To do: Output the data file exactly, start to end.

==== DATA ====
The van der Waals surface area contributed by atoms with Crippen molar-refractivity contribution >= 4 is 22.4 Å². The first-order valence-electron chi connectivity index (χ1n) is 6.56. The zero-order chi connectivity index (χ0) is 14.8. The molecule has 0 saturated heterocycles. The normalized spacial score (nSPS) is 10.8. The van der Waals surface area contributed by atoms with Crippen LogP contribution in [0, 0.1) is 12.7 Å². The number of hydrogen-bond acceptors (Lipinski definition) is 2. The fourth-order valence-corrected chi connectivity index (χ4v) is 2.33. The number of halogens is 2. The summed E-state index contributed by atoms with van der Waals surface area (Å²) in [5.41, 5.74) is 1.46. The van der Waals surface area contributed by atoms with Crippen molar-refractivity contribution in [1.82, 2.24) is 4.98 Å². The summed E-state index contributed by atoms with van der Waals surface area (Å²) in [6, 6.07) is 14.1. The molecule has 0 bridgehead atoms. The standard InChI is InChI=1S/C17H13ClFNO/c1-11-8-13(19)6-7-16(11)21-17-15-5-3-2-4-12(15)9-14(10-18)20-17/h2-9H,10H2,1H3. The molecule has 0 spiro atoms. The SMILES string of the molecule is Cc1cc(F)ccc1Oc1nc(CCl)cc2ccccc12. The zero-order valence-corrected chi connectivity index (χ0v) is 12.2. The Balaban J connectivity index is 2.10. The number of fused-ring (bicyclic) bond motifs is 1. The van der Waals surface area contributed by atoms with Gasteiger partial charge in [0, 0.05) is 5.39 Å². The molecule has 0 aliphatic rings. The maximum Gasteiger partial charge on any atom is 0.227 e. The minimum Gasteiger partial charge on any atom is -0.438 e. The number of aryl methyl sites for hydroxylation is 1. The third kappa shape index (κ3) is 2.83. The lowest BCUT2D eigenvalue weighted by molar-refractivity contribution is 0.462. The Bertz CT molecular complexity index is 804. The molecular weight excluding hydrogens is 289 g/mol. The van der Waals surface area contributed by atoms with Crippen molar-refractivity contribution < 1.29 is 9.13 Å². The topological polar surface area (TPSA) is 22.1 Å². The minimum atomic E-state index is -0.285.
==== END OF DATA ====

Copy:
The van der Waals surface area contributed by atoms with Crippen molar-refractivity contribution >= 4 is 22.4 Å². The first-order valence-electron chi connectivity index (χ1n) is 6.56. The zero-order chi connectivity index (χ0) is 14.8. The molecule has 0 saturated heterocycles. The normalized spacial score (nSPS) is 10.8. The van der Waals surface area contributed by atoms with Crippen LogP contribution in [0, 0.1) is 12.7 Å². The number of hydrogen-bond acceptors (Lipinski definition) is 2. The fourth-order valence-corrected chi connectivity index (χ4v) is 2.33. The number of halogens is 2. The summed E-state index contributed by atoms with van der Waals surface area (Å²) in [5.41, 5.74) is 1.46. The van der Waals surface area contributed by atoms with Crippen molar-refractivity contribution in [1.82, 2.24) is 4.98 Å². The summed E-state index contributed by atoms with van der Waals surface area (Å²) in [6, 6.07) is 14.1. The molecule has 0 bridgehead atoms. The standard InChI is InChI=1S/C17H13ClFNO/c1-11-8-13(19)6-7-16(11)21-17-15-5-3-2-4-12(15)9-14(10-18)20-17/h2-9H,10H2,1H3. The molecule has 0 spiro atoms. The SMILES string of the molecule is Cc1cc(F)ccc1Oc1nc(CCl)cc2ccccc12. The zero-order valence-corrected chi connectivity index (χ0v) is 12.2. The Balaban J connectivity index is 2.10. The number of fused-ring (bicyclic) bond motifs is 1. The van der Waals surface area contributed by atoms with Gasteiger partial charge in [0, 0.05) is 5.39 Å². The molecule has 0 aliphatic rings. The maximum Gasteiger partial charge on any atom is 0.227 e. The minimum Gasteiger partial charge on any atom is -0.438 e. The number of aryl methyl sites for hydroxylation is 1. The third kappa shape index (κ3) is 2.83. The lowest BCUT2D eigenvalue weighted by molar-refractivity contribution is 0.462. The Bertz CT molecular complexity index is 804. The molecular weight excluding hydrogens is 289 g/mol. The van der Waals surface area contributed by atoms with Crippen molar-refractivity contribution < 1.29 is 9.13 Å². The topological polar surface area (TPSA) is 22.1 Å². The minimum atomic E-state index is -0.285.